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As long as we have devices, wallets, sun glasses and whatever else we want to get out of our fingers, there will always be the desire for pockets. The question is do we want them to be seen or unseen. What are your thoughts on pockets?    

Happy Sewing!


Sunday, 20 January 2019

Sewing Thoughts...

It is cold across much of Canada. Bone chillin' cold.

Wind chills of minus forty and extreme cold warning cold.  

Perfect weather to stay indoor and sew.

Or maybe test out the winter coat kind of cold.


I'm relieved to report the winter coat held up in the extreme cold.  

It's all about dressing in layers and that is exactly what is built into the coat.  That extra layer of micro-fleece did the trick.  

Not that I was looking to hang out in the cold for too long.  

There's sewing to do.  

Project cut out and ready to go and I froze. 

It must be the cold.  

I just couldn't get into it.

I mended a skirt. Motivated by Suzanne Shore's article "Fix a too-tight waistband" in the new March 2019 issue of Threads.  

The skirt fits better but I can't say I'm feeling it.  

Pattern Review's first round for the 2019 Sewing Bee is coming to an end and the entries are popping up on the webite.  I'm not feeling the "living coral" cardigan theme. 

Instagram news that a local fabric store is now carrying cork fabric was almost enough to get me out into the bitter cold. Almost.  

And after all the procraftination was done, I am finally sewing.  

Buried under a blanet for extra warmth.  

Stay warm and happy sewing!  


Friday, 18 January 2019

To Pre-shrink or Not

Some think that it's unnecessary to pre-treat fabric. 

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Yet anyone who has purchased ready-to-wear (RTW) and has lost a garment in just one wash due to shrinkage knows that manufacturers often cut out this step in order to get garments to the market quickly. Maybe that is why the RTW landscape is over run with oversized basic baggy styles? As sewists, we're in control of the quality of the items we sew. So, the question today is do you preshrink your fabric before cutting out a project?   

Cotton stretch shirting fabric.
Pressing out the length of cotton shirting fabric that I plan to use for the next project, I noticed a that my fabric shrunk both in the lengthwise and crosswise grain by a noticeable amount. Luckily, there was enough fabric to cut out all of the pattern pieces. I always pre-treat my fabrics before I cut them out but to be completely honest, my motivation is more about having a cleaned product on my cutting table. The length of fabric came from a shop that had a cat.  I'm terribly allergic to cats. But I digress...

Back to the question of pre-shrinking your fabric. Vogue Sewing, my go-to sewing reference book instructs us to shrink fabric if it hasn't been pre-shrunk by the manufacturer or if it will shrink more than 1% according to the label.  

The advice written in this edition of Vogue Sewing was written in the mid-nineteen-seventies.  I don't know about your local fabric labels but this is unheard of in this part of the world. As a matter of fact, I've never seen a fabric label that contains this information. It's more common to find "unknown fibres" stamped across fabric labels found at the local Fabricland and even more rare to find a label at Northwest Fabrics.   

Vogue Sewing doesn't go into how to test if a fabric is prone to more than 1%, for this information, I was able to discover the method in Sew A Fine Seam, circa 1955. 
If possible, procure a generous sample--at least 1 x 2 inches in size, with a selvedge--so you can easily determine the lengthwise and crosswise grain of the fabric.  Trim the raw edges of sample so the edges are "clean cut."  Cut a piece of paper the exact size of the sample.  Wet sample thoroughly and lay flat to dry.  Do not press dry.  When sample is completely dry, compare with paper.  The slightest difference in size indicates shrinkage. Supposing your fabric was cotton, 36 inches wide and the shrinkage was 1/32 of an inch in the lengthwise grain and 1/16 of an inch in the crosswise grain.  This may seem a very slight amount, but in a yard of fabric, it is enough to result in a snug garment after it has been laundered or dry cleaned (Wilson, 35-6).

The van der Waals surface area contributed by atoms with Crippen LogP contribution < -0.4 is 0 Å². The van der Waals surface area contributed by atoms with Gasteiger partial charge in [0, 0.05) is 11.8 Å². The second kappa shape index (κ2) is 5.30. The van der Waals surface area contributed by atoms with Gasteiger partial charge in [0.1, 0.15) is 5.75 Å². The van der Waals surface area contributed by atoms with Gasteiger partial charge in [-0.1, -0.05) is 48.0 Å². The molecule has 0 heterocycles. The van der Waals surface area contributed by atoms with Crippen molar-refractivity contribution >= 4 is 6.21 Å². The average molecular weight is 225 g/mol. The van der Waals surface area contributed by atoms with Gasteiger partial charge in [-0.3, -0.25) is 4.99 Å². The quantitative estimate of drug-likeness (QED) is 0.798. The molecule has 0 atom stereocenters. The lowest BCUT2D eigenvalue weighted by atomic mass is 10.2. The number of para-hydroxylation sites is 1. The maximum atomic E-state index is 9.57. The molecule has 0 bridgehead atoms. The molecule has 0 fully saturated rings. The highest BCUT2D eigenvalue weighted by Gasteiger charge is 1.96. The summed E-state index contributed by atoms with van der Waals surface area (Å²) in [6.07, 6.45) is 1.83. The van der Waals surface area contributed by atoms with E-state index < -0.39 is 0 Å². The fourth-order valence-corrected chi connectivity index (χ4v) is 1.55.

This method is basically explain in here as well.

I didn't do the sample test on the piece of fabric I was pressing when I noticed that the crosswise grain was smaller than prior to the tumble in the washing machine followed by the dryer cycle. Instead, I measured my the lengthwise grain before and after and discovered that I lost 0.3 metres in the process.  I'm quite relieved that it shrunk before instead of after I sewed my project. 

Allowance for Shrinkage

What do you do if you're trying to decide on how much fabric is needed for a project when you're not in the position to do the shrinkage test?  Pattern companies don't incorporate a shrinkage allowance when listing the yardage requirements.  It would be a tough thing to suggest considering that different fabrics behave differently when washed or dry-cleaned.  

Sew A Fine Seam provides a quick general guideline:  
  • Allow 1/8 yard or 0.11 metres for a blouse, skirt, or jacket.  
  • Allow 1/4 yard or 0.23 metres for a dress, suit, pajamas, or coat
  • Allow 1/3 to 1/2 yard or 0.30 to 0.46 metres for a floor length garment if the width of your fabric is 36" or 54" respectively.  
If I went with this I would have underestimated how much shrinkage would have occurred with the cotton stretch fabric on my cutting table. These recommendations are from last century when body shapes, clothing styles and fabrics were different than they are today so I would only take them as a interesting footnote rather than a steadfast rule.

I do like the sample test for shrinkage as a reference but to be honest, I don't really put that much research into how much a fabric may or may not shrink.  How about you?  Or do you just cut and hope for the best?

Happy Sewing!


Tuesday, 15 January 2019

National Hat Day

One of the big fashion trends for Spring 2019 is the, wait for it,


The Bucket hat. That iconic fashion item made famous by the likes of American journalist and activist, Hunter S. Thompson and the vintage television character Gilligan from Gilligan's Island. The bucket hat has a wide downward sloping brim and is traditionally made out a heavier natural fibre fabric such as twill, denim or tweed and has two eyelets strategically placed on the sides for ventilation.